• In general, the introduction held a lot of promise.
  • The introduction had some interesting Foucauldian analysis of “how sexuality as a locus of power is both exalted and shamed in YA literature”.
  • There was some good commentary on the dilemma posed by historical fiction between naming asexuality while being authentic to the historical context.

About Siggy

Siggy is an ace activist based in the U.S. He is gay gray-A, and has a Ph.D. in physics. He has another blog where he also talks about math, philosophy, godlessness, and social criticism. His other hobbies include board games and origami.
This entry was posted in Articles, Media, Research and tagged . Bookmark the permalink.

7 Responses to Journal Club: Asexuality in YA

  1. aceadmiral says:

    The paper claims without citation that most asexual characters are aromantic or lack an explicit romantic orientation.

    I am not clear from this whether this claim was meant to apply to asexual characters as a whole or just those in YA, but taken together with the third bullet point, I’m kind of confused. We are saying that in YA it is common for characters to explicitly name a romantic orientation, and so the author is complaining about nothing?

    Also, just as a data point, I did start counting this for certain lists of asexual characters (which were admittedly lacking in YA characters) after a post here a while back, and this claim is absolutely true for that dataset, for what it’s worth.

    • Siggy says:

      Journal Club discussion participants explained their perception that alloromantic ace characters were a lot more common than aromantic ace characters. And, among the novels cited by the journal article itself, this pattern appeared to hold true. I can’t really demonstrate the claim one way or another though. I feel like it’s on the article to provide some evidence for counterintuitive claims.

      The journal club did not discuss how many asexual characters do or do not explicitly name their romantic orientation. If most asexual characters lack an explicit romantic orientation, then it is technically true that most asexual characters are aromantic or lack an explicit romantic orientation–but that’s a very misleading statement to make unless you’re also trying to say aromantic characters are more common than alloromantic characters.

      • aceadmiral says:

        that’s a very misleading statement to make unless you’re also trying to say aromantic characters are more common than alloromantic characters.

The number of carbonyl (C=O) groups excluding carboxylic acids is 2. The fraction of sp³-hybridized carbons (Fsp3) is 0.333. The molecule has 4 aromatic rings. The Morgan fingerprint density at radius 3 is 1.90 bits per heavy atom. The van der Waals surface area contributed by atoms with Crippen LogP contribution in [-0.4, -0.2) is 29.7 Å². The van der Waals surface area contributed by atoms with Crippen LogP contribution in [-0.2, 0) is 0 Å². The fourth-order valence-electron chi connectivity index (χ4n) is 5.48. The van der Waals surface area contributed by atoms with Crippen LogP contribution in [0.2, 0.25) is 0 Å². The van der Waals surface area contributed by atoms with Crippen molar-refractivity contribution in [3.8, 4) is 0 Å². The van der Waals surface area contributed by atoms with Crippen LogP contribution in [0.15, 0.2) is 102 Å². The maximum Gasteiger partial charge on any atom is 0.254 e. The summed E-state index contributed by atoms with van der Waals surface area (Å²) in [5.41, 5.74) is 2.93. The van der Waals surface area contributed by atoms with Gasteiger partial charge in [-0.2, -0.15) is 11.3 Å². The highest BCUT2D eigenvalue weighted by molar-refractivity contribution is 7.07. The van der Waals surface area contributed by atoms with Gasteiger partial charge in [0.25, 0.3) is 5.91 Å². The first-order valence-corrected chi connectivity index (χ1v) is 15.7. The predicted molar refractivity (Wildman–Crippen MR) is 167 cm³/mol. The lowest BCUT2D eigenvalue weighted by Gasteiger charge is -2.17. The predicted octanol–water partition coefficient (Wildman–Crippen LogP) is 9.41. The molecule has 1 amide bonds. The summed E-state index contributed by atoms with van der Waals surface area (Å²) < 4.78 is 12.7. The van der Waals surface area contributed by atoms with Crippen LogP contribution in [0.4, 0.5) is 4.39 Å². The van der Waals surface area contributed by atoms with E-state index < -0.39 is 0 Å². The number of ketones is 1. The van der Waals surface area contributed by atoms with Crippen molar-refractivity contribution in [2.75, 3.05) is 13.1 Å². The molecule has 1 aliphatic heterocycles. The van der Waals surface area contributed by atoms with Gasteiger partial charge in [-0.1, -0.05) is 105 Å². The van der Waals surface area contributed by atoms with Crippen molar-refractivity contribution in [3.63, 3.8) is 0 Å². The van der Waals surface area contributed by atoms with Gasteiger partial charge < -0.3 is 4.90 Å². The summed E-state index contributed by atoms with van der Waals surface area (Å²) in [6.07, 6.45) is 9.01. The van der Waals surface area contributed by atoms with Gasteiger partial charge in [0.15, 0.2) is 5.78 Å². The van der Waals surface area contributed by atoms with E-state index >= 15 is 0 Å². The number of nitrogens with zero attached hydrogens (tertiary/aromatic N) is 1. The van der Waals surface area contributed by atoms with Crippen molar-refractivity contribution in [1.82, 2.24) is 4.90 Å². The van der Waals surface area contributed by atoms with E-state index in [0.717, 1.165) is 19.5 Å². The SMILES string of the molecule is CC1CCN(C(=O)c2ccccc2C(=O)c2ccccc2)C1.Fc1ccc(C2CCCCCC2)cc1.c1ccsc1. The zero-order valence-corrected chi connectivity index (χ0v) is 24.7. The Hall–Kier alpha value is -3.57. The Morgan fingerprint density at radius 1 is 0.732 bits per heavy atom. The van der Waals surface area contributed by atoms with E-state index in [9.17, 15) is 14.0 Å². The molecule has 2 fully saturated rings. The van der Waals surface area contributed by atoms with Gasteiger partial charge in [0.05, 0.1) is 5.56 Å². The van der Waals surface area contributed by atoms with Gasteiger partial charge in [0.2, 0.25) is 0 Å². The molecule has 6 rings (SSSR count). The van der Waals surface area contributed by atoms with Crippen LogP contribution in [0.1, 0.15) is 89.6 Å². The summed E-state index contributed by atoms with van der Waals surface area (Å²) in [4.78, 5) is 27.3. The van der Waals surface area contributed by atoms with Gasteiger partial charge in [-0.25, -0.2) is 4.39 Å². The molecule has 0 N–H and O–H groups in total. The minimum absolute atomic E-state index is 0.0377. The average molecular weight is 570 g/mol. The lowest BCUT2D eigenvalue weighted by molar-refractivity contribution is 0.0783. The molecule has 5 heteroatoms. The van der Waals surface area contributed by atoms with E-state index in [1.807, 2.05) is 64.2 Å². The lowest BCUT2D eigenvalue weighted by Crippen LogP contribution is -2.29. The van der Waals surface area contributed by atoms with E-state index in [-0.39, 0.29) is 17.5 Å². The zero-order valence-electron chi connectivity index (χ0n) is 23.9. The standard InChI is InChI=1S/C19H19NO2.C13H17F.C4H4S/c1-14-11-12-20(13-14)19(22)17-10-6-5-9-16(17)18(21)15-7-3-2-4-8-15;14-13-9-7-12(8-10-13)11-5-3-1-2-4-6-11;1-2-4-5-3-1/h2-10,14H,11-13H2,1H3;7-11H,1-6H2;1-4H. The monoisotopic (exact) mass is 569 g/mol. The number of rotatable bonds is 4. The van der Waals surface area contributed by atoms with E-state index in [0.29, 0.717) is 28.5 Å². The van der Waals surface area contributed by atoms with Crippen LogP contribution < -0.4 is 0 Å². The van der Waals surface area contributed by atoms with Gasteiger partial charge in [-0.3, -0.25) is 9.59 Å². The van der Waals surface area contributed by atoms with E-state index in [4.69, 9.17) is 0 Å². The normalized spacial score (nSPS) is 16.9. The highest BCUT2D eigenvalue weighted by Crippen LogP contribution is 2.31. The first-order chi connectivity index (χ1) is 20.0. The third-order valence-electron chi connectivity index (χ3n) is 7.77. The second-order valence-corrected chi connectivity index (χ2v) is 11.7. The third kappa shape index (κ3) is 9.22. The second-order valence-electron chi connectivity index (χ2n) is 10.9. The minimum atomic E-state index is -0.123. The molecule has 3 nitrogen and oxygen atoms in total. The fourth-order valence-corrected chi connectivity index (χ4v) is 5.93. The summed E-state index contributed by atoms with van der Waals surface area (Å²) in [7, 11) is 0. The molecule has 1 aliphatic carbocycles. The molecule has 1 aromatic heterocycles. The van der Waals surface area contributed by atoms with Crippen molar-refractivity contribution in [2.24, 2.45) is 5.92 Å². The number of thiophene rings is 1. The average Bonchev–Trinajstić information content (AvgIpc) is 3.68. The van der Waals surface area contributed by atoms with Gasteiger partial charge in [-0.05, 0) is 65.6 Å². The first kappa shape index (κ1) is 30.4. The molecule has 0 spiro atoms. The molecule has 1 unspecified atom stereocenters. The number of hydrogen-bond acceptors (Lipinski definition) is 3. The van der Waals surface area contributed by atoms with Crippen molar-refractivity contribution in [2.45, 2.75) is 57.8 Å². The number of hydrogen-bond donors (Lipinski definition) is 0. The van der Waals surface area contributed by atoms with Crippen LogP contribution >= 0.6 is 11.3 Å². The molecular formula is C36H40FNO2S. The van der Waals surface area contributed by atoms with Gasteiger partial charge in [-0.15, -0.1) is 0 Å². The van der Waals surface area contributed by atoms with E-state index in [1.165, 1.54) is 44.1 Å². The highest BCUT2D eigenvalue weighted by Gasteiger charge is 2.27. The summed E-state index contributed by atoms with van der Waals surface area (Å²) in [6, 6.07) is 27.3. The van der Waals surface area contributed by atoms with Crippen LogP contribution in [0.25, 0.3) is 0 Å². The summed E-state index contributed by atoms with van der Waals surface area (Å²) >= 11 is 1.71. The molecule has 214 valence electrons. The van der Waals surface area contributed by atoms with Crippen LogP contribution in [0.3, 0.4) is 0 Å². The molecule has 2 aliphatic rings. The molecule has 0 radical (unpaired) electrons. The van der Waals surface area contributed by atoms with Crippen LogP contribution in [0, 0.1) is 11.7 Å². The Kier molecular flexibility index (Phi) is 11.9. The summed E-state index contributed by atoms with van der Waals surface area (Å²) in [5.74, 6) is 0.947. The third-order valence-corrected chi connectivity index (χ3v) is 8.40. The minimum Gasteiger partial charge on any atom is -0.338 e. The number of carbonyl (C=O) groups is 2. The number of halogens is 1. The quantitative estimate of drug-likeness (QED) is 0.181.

I’m don’t follow this logic. Something that I have observed (though, again, I don’t read YA) is that what is interesting to authors about asexual characters is putting them in situations where they are out of their depth, torn between genuine emotions, in difficult circumstances, etc. That means a lot of the asexual characters I’ve interacted with are at odds with “romance” on a conceptual level, making an evaluation of their potential romantic orientation at best difficult and at worst completely missing the point. It’s one of those places where treating a character as equivalent to a human person results in a non-sequitur. Like, the political decision I’ve made to shun romantic attraction labels for myself is very different to the ambiguity an author injects into a story by not supplying one to the reader. Making an assertion (that I am not attributing to you and I know you will not attribute) like “there is a lot of YA romance” tells me exactly nothing about the romantic orientation of the characters involved unless we are being breathtakingly essentialist. This especially bothers me vis-a-vis the erasure of grayness; I have seen several characters pushed one way or the other (usually into being Totally Not Aro) on thin evidence/characterization, I suspect in aid of reassuring readers that everything here is neat and tidy. So to position undeclared characters as closer to (more resonant with) aromantic characters is something I could see making a lot of sense, depending of course on the context in which it was employed.

        As for explicitly aromantic characters being more common than explicitly non-aromantic characters, I repeat that in the data set I looked at: yes, that is the case, about 3:2. But I agree that if you’re going to make a claim in your paper and then only use counterexamples to that claim in what you go on to write, you’ve written a poorly supported argument.

        • Siggy says:

          I’m just trying to summarize the discussion, which was based more on perceptions than any logical argument. And, I might add, not my own perceptions since I really just don’t read any YA.

          The exact quote in the article is:

          YA literature to date that involves asexual characters has tended to present aromantic asexual (aroace) characters or characters on the asexual spectrum whose romantic orientations are not explicitly identified or stated; although more acknowledgment and representation of a diversity of romantic orientations has been increasingly occurring in YA fiction, especially in the last five years.

  2. Pingback: Problems in the Promotion of Romantic Orientation | The Ace Theist

  3. Pingback: Linkspam: July 1st, 2022 | The Asexual Agenda

  4. Pingback: Top Mistakes in the Academic Field of Asexuality Studies | The Ace Theist

Leave a Reply

Fill in your details below or click an icon to log in: Logo

You are commenting using your account. Log Out /  Change )

Facebook photo

You are commenting using your Facebook account. Log Out /  Change )

Connecting to %s